What could possibly compel you to live alone on a remote island for the better part of three decades? For Charles Hardenberg, it was the very water that is now washing the last traces of him into the Chesapeake Bay.
Hardenberg was far from the stereotypical unsociable, cynical hermit. He was a Princeton-educated lawyer from a respected Jersey City, New Jersey family. In 1910, he moved onto a small pair of islands in the middle of the Chesapeake Bay on a bet he couldn’t stay there alone for ten years.
Charles Hardenberg (Tuscaloosa Times 8/15/30) and Watts Island today as seen from Google Maps. Here is a link to Watts on Google Maps.
Hardenberg lived first on Watts Island, a skinny, mile-long sliver of land halfway in between Virginia’s Eastern Shore and Tangier Island. Several years later he moved into a deserted light keeper’s house on Watts Island’s much smaller, three-acre companion a few hundred yards south, Little Watts Island.
Hardenberg first came to the islands at the urging of friends and family who noticed the steep toll city life had on his health. His brother, a physician, bought Watts Island and later Little Watts. After the ten years were up he tried to move back to the city, but the call of his islands was too strong a draw. He missed the tides, the seasons, the crashing of waves just feet from his doorstep. Before long he was back on Little Watts, alone, content.
Watts Island from the Chesapeake Bay
For Hardenberg, Watts and Little Watts were paradise. He had no radio, got no newspapers, had little contact with the outside world. Solitaire was his favorite pastime. He ate canned goods, dried figs and, of course, freshly-caught seafood. “My little Eden,” he called it. He would stock up on provisions on once-yearly visits to the mainland. A census enumerator who noted his existence as the sole inhabitant of Little Watts Island in 1930 listed his occupation as “none.” The only concern Hardenberg ever expressed was about stormy weather that threw the sea into a frenzy and took chunks of his island home.
He tried marriage once, but the union lasted only two years. After the Hurricane of 1933, Hardenberg and his wife took shelter on the mainland to let the water recede, the sediment settle. Hardenberg soon went back to Little Watts, sans wife.
An illness forced Hardenberg from his beloved islands for good. He died at his brother’s home in New Jersey in 1937. He had spent nearly thirty years living alone in the middle of the Bay.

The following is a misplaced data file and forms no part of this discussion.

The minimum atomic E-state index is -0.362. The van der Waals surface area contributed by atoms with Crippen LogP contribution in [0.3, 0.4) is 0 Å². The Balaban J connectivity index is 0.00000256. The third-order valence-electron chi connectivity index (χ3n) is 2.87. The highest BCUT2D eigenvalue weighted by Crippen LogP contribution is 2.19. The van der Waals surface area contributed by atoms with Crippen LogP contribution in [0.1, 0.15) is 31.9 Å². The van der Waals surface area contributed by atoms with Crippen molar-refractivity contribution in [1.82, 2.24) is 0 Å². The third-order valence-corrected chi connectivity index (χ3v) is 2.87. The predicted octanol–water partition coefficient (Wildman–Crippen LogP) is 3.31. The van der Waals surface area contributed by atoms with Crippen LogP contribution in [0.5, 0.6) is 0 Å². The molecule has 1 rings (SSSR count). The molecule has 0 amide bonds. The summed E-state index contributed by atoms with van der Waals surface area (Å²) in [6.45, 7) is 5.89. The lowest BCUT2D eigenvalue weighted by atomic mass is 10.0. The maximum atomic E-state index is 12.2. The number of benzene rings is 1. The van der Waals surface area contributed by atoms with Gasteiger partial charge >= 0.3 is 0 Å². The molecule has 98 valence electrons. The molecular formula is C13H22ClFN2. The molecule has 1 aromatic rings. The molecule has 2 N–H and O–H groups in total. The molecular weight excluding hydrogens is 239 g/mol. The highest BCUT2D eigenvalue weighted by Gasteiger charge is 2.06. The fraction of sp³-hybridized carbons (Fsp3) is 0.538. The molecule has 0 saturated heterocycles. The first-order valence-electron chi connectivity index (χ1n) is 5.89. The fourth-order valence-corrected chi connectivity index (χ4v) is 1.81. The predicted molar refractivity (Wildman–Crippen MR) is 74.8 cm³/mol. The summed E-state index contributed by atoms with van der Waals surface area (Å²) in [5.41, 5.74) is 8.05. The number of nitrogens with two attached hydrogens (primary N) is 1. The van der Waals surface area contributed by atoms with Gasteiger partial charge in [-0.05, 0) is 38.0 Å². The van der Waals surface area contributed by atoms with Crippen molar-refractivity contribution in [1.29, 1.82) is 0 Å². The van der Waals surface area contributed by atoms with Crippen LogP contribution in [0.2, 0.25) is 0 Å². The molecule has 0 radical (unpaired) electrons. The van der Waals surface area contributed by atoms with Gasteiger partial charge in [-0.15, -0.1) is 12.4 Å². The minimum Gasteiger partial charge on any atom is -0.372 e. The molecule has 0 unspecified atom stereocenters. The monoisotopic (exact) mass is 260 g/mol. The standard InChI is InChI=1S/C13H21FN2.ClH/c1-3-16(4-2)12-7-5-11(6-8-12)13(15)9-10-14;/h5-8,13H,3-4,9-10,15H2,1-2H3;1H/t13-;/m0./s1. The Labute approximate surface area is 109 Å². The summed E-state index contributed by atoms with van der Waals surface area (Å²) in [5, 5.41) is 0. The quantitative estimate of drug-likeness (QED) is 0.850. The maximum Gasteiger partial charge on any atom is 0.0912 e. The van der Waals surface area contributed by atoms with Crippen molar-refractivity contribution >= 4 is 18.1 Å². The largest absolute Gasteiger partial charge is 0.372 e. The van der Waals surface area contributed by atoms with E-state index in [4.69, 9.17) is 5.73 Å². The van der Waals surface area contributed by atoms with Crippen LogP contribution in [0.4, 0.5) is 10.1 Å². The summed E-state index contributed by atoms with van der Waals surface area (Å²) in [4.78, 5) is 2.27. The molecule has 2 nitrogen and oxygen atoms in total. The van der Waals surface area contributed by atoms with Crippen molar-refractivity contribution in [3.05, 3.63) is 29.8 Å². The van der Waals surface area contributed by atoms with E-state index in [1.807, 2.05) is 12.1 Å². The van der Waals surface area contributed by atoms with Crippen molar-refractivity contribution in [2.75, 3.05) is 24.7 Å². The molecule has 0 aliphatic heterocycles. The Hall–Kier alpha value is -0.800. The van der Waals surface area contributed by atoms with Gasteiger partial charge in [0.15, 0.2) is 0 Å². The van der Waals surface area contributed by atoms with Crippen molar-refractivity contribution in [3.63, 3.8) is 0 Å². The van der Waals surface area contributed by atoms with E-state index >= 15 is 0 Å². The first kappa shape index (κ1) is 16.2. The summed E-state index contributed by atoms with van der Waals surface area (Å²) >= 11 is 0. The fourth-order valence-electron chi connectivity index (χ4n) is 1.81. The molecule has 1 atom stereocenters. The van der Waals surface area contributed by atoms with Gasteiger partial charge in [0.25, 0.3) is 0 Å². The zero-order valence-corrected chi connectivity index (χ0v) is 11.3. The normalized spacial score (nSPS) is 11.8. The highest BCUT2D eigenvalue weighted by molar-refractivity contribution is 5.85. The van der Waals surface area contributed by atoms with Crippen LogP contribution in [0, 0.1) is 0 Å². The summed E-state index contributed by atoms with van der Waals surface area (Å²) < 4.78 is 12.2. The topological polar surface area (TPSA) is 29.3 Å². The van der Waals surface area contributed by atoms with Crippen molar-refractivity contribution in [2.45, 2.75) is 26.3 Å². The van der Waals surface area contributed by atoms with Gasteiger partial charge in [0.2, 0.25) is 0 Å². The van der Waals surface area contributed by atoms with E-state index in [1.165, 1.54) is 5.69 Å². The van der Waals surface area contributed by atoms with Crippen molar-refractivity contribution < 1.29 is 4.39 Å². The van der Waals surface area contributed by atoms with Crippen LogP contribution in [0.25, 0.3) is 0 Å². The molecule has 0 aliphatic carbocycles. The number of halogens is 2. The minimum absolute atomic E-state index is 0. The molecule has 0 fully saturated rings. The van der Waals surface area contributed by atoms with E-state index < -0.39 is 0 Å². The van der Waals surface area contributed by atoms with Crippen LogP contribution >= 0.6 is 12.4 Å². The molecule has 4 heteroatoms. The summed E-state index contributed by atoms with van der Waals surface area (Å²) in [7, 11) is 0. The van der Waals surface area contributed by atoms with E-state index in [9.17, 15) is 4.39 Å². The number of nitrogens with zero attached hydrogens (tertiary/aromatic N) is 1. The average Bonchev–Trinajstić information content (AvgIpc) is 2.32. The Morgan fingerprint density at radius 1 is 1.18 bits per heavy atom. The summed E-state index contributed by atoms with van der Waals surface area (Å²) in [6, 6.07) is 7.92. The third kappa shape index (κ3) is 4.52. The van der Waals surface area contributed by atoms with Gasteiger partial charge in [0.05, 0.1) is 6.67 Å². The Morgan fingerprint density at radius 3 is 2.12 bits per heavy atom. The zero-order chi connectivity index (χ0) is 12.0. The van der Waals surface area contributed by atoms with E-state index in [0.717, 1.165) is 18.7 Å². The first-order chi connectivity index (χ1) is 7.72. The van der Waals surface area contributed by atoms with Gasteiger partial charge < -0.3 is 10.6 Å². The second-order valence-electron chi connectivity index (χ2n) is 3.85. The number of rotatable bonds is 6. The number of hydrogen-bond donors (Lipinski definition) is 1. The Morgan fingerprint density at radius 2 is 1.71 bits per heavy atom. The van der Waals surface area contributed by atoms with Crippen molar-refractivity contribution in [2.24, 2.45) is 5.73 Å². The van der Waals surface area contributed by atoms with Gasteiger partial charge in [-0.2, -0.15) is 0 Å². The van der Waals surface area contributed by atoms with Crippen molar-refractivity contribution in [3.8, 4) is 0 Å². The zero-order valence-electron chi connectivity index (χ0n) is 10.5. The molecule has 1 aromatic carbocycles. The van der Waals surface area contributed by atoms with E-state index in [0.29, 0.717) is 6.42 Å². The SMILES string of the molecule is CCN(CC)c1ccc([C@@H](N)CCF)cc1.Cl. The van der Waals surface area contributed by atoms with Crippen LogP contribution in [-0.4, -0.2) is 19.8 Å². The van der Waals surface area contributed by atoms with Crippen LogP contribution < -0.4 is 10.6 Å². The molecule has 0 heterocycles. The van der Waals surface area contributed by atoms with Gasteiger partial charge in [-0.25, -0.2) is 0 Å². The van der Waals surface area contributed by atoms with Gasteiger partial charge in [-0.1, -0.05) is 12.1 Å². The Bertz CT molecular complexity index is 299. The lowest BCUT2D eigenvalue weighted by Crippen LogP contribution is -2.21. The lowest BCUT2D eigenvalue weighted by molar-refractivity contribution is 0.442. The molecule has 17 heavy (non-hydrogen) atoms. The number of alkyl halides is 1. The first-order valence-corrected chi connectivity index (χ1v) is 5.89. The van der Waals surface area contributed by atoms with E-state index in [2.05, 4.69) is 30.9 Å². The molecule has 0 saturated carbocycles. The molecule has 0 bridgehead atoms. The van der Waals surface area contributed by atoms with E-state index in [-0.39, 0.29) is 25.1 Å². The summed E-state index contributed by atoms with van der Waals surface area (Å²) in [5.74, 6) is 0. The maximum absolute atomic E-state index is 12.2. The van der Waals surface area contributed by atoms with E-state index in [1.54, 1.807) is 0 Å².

Scenes from Watts Island
While an illness claimed Hardenberg, encroaching seas claimed his home. Seven years after he died a terrific storm washed over Little Watts Island and the automated lighthouse he lived beside for most of that time crumbled into the water. Little Watts Island soon vanished into the sea. Today a lighted buoy is all that marks the spot where Charles Hardenberg spent most of his life.
Watts Island is fast surrendering, too, and will soon be another victim of rising seas. Hardenberg lived here for several years before taking up residence on Little Watts. Generations of families before Hardenberg made respectable livings on this sliver of land as well. Today Watts Island is part of Martin National Wildlife Refuge and is off limits to all except those on official business.
Erosion at Watts Island today
No matter for those looking for Watts Island’s disappearing history, though; all trace of human habitation is gone other than dense mats of English ivy that blanket the interior. The island is an important bird sanctuary and their presence and signs are everywhere. Small mammals are present, too. A healthy population of tiger beetles inhabits the sandy beaches.
Especially noticeable is the active erosion occurring at Watts Island’s fringes. Toppled trees lie at water’s edge and where a light wind kicks up any appreciable waves, whole portions of Watts’s fragile upland face slough into the Bay at the constant onslaught. Two sandy humps south of Watts are now detached from the island. Only several months ago they were part of Watts proper.
Watts Island is a good example of how rising seas take with them not only the land that stands in their way but the memory of the people, plants and animals that brought those places to life.
The traces of Watts Island’s current inhabitants